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Public skeptical of 550-160 project

Proposals for intersection include flyover, roundabout

A Colorado Department of Transportation plan to ease congestion at the intersection of U.S. Highway 550-U.S. Highway 160 at the DoubleTree Hotel in Durango received a lot of second-guessing Wednesday at an open house.

Questioners wondered why bicycles got short shrift, why a roundabout wasn’t considered, why a grade change wasn’t in the plan, why a flyover wouldn’t work.

CDOT engineer Tommy Humphrey answered queries, welcomed comments and said he would look for answers to detailed questions.

CDOT is trying to uncork the interchange bottleneck, which at rush hour backs up traffic for 1,000 feet. It’s the area’s most congested point.

The annualized average traffic on Highway 550 at the intersection increased from 20,900 vehicles in 1986 to 32,000 last year. Traffic on Highway 160 increased from 17,000 to 30,000 in the same period.

The agency, short of funding, proposes a $3.3 million solution to tide it over for 10 to 15 years. Increasing capacity at the intersection now would cost $8 to $9 million.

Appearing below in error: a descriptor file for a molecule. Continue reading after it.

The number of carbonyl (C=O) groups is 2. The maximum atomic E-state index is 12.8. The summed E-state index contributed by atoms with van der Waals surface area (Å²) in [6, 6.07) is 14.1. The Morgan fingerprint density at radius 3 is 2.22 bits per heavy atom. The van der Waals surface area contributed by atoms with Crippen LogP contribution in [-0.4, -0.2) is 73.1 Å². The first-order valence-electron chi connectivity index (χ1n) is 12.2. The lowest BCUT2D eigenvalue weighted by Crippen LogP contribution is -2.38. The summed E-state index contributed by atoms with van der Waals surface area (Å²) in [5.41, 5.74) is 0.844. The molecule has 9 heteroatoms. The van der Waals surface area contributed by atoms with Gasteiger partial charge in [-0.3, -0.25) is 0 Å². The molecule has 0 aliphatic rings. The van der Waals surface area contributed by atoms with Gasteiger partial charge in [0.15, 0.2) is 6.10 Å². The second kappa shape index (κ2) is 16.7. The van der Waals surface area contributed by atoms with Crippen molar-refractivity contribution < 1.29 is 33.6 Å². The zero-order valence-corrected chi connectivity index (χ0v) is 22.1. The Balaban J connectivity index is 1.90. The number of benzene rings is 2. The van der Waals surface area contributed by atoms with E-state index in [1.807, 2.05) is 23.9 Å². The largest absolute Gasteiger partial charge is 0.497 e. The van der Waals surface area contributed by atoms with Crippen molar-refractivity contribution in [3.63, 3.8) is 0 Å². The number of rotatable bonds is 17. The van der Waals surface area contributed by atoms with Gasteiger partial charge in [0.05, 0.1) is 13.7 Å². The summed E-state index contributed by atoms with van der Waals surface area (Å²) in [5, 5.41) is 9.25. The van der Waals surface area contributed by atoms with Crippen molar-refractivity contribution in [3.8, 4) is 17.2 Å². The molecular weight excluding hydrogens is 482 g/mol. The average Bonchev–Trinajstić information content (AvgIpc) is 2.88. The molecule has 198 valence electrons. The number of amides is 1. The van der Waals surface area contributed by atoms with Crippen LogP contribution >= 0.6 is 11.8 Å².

The answer lies in a continuous-flow intersection, CDOT says. The project calls for a 500-foot to 600-foot turn lane on Highway 550 for northbound motorists who want to turn west onto Highway 160.

Synchronized stoplights on Highway 550 and at the intersection would keep traffic moving and tie up motorists for less time than they spend stopped now.

“But you can’t fix the intersection congestion without addressing the College Drive and Seventh Street issues,” Humphrey said.

The Camino del Rio-College Drive intersection also will be widened slightly and restriped.

A median on Camino del Rio between Seventh and Eighth streets would give pedestrians a refuge, but it also would prevent motorists southbound on Camino del Rio from turning left to go downtown.

Pedestrians would activate a light to cross to the median and then punch a second button to cross the other half of Camino del Rio.

The double action would allow vehicles to pass on the side not occupied by pedestrians.

Nothing has been finalized, Humphrey said.

The entryway to Durango deserves a classier look than an extended turn lane provides, the man who mentioned the roundabout said.

A pair of bicycle backers said cyclists should have equal ability as motorists to proceed north along Highway 550 or turn left onto Highway 160.

Another project, one not mentioned Wednesday, would install a median on Highway 160 to make it impossible for motorists to make a left onto Highway 160 from Roosa Avenue.

Humphrey said CDOT has looked at solutions that have worked elsewhere. But engineers are wary of ones that the public won’t accept or use, he said.

“But we’ll look at anything,” he said at the end of the open house.

daler@durangoherald.com